A survey of audiologists' clinical practices and their formal education and training in the assessment and management of adults with vestibular pathologies
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Type of Workapplication/pdf
xiii, 204 pages
DepartmentTowson University. Department of Audiology, Speech-Language Pathology and Deaf Studies
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There are no restrictions on access to this document. An internet release form signed by the author to display this document online is on file with Towson University Special Collections and Archives.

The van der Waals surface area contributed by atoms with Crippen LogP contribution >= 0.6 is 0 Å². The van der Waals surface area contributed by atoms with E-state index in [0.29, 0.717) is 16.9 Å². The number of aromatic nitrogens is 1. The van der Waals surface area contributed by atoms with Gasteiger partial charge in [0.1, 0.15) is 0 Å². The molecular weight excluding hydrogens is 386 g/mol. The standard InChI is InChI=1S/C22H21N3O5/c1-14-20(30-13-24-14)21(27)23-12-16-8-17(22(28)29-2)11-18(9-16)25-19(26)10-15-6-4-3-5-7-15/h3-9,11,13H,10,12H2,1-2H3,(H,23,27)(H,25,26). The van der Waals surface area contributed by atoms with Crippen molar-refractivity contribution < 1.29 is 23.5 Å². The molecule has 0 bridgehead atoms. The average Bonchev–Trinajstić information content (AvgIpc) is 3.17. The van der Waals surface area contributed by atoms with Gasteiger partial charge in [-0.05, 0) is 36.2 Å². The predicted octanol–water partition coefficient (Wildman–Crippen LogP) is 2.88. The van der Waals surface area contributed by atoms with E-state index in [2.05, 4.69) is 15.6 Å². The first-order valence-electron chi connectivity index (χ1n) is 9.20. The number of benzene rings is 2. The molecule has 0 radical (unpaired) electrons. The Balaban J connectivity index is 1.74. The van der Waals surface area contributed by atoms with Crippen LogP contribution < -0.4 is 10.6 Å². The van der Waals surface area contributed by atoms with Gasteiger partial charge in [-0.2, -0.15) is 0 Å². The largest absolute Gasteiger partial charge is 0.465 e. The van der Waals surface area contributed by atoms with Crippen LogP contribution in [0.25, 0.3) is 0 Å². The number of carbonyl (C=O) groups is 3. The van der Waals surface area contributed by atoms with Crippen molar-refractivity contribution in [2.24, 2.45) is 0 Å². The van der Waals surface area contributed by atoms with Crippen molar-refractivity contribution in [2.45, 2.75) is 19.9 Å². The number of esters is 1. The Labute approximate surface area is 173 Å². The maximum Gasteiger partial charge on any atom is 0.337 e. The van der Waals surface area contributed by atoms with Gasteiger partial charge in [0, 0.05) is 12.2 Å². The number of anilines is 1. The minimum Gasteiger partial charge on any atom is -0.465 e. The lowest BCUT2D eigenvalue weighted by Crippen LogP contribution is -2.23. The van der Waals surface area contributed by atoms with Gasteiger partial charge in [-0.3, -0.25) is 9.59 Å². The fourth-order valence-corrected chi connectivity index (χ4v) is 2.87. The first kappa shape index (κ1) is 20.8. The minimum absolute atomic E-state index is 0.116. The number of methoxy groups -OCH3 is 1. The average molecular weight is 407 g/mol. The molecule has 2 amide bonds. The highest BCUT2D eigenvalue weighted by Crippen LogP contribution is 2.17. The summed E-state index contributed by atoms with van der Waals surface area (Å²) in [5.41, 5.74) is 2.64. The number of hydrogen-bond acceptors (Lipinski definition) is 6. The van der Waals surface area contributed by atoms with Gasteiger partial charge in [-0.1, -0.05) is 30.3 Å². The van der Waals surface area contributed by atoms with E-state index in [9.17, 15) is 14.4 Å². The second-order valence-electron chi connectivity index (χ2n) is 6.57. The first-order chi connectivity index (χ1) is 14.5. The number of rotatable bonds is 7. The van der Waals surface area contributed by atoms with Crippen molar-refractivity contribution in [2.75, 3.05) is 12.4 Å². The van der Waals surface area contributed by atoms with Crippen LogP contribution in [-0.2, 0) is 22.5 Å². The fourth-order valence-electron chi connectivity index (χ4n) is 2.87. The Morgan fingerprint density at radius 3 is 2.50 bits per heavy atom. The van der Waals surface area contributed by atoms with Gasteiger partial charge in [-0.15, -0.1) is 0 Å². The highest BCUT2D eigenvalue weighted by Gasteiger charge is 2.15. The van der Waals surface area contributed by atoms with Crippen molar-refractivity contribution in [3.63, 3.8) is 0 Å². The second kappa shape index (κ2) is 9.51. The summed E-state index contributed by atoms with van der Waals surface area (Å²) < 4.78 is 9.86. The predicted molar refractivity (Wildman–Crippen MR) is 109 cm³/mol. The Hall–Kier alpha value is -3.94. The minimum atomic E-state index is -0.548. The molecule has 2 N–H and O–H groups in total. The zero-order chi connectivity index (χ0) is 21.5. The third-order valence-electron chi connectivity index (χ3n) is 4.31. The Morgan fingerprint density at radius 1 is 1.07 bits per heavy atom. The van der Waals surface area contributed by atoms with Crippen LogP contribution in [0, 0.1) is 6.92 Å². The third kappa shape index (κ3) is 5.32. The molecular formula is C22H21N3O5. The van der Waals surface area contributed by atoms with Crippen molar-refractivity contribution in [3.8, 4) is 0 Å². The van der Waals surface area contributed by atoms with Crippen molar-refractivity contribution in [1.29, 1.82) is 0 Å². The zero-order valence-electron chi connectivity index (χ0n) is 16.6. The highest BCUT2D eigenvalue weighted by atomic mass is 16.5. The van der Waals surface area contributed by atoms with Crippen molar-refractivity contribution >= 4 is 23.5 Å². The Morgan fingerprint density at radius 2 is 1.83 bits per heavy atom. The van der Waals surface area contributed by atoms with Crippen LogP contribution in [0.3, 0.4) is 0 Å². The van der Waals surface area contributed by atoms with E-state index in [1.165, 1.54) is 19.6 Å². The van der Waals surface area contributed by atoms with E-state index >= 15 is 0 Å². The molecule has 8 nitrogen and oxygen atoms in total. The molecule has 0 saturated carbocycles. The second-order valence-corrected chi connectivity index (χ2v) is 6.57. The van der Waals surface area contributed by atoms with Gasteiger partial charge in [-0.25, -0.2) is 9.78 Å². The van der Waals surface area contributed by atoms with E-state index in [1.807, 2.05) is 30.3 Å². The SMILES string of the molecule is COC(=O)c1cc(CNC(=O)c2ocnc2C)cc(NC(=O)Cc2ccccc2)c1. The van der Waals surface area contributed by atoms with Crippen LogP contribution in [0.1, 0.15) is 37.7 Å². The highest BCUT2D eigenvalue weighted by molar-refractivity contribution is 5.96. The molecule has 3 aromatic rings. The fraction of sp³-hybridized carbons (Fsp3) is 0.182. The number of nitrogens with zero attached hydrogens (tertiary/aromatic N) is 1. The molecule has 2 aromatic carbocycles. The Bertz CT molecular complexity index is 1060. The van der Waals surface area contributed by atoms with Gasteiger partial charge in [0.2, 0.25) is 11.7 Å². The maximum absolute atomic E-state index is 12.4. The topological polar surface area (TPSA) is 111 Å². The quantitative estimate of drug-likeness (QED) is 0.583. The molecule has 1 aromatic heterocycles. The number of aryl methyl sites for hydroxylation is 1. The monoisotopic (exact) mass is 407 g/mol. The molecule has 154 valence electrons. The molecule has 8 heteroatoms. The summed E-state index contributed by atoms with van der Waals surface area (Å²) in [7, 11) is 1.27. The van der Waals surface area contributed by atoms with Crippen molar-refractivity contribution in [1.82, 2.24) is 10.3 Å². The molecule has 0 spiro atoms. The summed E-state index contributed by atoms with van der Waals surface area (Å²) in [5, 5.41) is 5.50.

A survey of audiologists' clinical practices and their formal education and training in vestibular topic areas was sent to 900 practicing audiologists. A total of 334 surveys were returned, both in print and online. The results of the survey were primarily focused on the participants' reported comfort levels in providing a number of vestibular assessment and treatment procedures. These comfort levels were evaluated as a function of the participants' levels of education (i.e., Master's degree, Au.D., or Ph.D in hearing science) as well as their years of clinical experience conducting these procedures (i.e., 0-5 years, 6-10 years, and 10+ years). The results of this survey indicated that the audiologists' years of clinical experience had a broad impact on participants' self-reported comfort levels in administering and interpreting several assessment procedures as well as providing treatment procedures, such as vestibular rehabilitation therapy. In contrast, it appears that audiologists' level of higher education had only a minimal effect on participants' mean comfort levels in the administration and interpretation of various vestibular assessment and treatment procedures. A review of 59 academic programs in audiology that are currently accredited by ASHA indicated that there are typically very few courses specifically focused on vestibular topics. It is hypothesized that if more academic courses as well as hands-on lab exercises related to these vestibular-based topics were available to students, then it is likely that audiologists' comfort levels in administering and correctly interpreting various vestibular diagnostic tests and rehabilitation test protocols would likely increase. Future research in this area is necessary to determine more specific ways to enhance audiologists' education in the assessment and management of individuals with vestibular disorders.